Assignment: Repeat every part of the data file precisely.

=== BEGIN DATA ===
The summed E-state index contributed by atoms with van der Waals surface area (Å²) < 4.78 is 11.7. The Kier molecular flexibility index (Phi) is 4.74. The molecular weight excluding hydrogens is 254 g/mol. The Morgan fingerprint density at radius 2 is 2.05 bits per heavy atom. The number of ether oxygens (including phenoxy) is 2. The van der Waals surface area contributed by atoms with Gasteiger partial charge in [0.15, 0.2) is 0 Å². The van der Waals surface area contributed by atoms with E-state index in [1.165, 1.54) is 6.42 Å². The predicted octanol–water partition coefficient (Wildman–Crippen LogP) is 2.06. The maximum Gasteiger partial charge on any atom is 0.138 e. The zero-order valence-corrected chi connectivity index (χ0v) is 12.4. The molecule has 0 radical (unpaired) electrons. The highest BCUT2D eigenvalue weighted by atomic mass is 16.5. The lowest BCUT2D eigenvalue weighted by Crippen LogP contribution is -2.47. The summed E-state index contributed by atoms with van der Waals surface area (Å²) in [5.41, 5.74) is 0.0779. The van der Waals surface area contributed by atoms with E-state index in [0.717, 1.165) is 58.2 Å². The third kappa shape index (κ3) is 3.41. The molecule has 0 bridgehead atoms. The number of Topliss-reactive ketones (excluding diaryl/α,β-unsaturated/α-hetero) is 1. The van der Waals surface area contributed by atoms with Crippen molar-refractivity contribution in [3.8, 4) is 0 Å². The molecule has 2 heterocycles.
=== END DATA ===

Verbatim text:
The summed E-state index contributed by atoms with van der Waals surface area (Å²) < 4.78 is 11.7. The Kier molecular flexibility index (Phi) is 4.74. The molecular weight excluding hydrogens is 254 g/mol. The Morgan fingerprint density at radius 2 is 2.05 bits per heavy atom. The number of ether oxygens (including phenoxy) is 2. The van der Waals surface area contributed by atoms with Gasteiger partial charge in [0.15, 0.2) is 0 Å². The van der Waals surface area contributed by atoms with E-state index in [1.165, 1.54) is 6.42 Å². The predicted octanol–water partition coefficient (Wildman–Crippen LogP) is 2.06. The maximum Gasteiger partial charge on any atom is 0.138 e. The zero-order valence-corrected chi connectivity index (χ0v) is 12.4. The molecule has 0 radical (unpaired) electrons. The highest BCUT2D eigenvalue weighted by atomic mass is 16.5. The lowest BCUT2D eigenvalue weighted by Crippen LogP contribution is -2.47. The summed E-state index contributed by atoms with van der Waals surface area (Å²) in [5.41, 5.74) is 0.0779. The van der Waals surface area contributed by atoms with E-state index in [0.717, 1.165) is 58.2 Å². The third kappa shape index (κ3) is 3.41. The molecule has 0 bridgehead atoms. The number of Topliss-reactive ketones (excluding diaryl/α,β-unsaturated/α-hetero) is 1. The van der Waals surface area contributed by atoms with Crippen molar-refractivity contribution in [3.8, 4) is 0 Å². The molecule has 2 heterocycles.